The Outer Right Coalition

The outer right has no coalition, even if it appears all of  its component organizations are coordinating.

Part of the reason for this is egoism, but part is also a negotiating gambit among the people who resist forming alliances.

Generally, people writing and speaking on these issues have a special interest. They want to make sure that their special interest will not be downgraded if they collaborate with other people who either don’t share that interest, or don’t have that interest as their foremost concern.

To form a useful coalition, each of its members has to be willing to put aside some of their pet issues for some time, at least in the particular context of presenting a united front on a single issue, even if it’s temporary.

Part of the reason why Europe and its descendants have been so successful relative to other parts of the world is the unusual cultural capacity of Europeans to devolve and delegate authority to lower levels, to set strategic goals at a high level and then to use a high-trust culture to enable people closer to the ground to act on their own initiative.

In return, broadly spread property rights enable greater shares in the profits, as risk is similarly shared throughout the population.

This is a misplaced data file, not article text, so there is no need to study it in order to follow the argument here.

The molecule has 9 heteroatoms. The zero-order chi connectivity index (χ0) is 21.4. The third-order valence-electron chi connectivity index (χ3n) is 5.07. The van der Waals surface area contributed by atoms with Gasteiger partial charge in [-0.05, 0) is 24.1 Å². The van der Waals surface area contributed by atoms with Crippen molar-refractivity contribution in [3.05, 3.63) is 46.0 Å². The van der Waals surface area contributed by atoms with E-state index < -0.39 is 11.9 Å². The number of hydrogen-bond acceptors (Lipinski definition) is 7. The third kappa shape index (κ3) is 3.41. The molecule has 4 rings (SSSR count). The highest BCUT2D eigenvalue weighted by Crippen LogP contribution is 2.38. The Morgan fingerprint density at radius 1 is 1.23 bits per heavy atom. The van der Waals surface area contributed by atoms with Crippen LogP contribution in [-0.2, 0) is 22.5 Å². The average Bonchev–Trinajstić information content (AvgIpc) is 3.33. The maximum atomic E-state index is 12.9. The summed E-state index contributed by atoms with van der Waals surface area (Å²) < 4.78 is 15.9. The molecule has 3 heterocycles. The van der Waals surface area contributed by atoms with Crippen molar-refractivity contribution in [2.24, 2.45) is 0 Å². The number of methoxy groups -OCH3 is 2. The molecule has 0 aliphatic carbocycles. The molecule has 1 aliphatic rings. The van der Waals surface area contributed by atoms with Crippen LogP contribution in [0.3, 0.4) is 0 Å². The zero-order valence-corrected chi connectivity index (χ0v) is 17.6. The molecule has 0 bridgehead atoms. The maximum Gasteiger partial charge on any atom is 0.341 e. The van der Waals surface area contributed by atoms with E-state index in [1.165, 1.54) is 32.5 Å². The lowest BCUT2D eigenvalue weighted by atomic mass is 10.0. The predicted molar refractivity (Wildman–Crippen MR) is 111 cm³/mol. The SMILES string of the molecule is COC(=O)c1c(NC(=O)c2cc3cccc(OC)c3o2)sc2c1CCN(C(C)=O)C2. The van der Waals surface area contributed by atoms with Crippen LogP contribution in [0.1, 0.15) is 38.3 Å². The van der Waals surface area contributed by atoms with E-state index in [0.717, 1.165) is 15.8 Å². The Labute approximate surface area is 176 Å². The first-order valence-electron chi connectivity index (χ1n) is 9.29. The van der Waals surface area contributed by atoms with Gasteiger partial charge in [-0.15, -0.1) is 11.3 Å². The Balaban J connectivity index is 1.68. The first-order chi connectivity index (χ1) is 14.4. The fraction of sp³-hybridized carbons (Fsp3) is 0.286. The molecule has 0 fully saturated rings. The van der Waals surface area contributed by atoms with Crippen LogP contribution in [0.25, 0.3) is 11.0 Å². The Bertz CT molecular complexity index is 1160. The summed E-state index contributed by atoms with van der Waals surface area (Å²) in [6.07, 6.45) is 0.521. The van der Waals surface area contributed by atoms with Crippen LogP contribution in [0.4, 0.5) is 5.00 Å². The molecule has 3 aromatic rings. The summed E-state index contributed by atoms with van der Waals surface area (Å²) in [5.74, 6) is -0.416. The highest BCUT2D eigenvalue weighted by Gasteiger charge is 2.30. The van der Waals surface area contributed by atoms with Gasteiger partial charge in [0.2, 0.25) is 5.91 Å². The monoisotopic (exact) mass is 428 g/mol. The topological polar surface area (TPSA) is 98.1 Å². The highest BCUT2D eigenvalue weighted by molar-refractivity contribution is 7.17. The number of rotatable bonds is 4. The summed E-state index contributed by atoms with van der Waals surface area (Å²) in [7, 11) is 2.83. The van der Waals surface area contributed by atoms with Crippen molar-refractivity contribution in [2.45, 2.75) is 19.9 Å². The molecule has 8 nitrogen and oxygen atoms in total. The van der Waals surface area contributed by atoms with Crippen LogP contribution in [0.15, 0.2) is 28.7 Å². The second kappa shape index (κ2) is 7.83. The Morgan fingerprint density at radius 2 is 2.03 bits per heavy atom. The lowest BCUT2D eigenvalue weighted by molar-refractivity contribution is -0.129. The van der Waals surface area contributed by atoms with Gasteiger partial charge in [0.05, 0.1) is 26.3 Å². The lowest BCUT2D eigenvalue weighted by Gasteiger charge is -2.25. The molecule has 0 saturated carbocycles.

Property rights are always present, even in the most despotic societies, although the sphere of protection that they represent is more restricted. Even in despotism, property rights are enforced within the limits of the imperial palace. When property rights are spread throughout society, recognized as social norms, and enforced predictably, the society can be more active and responsive to changing conditions. Decision making loops can become tighter and faster, rather than being regulated by a single decision loop in the imperial capitol.

Setting up a structure that is capable of making faster, better-informed decisions than the competition is an effective way to crush a competitor, no matter how small the starting point is. If you can make 1,000 effective decisions in the same time that it takes the competitor to make 1, then the defeat of the competitor is almost inevitable.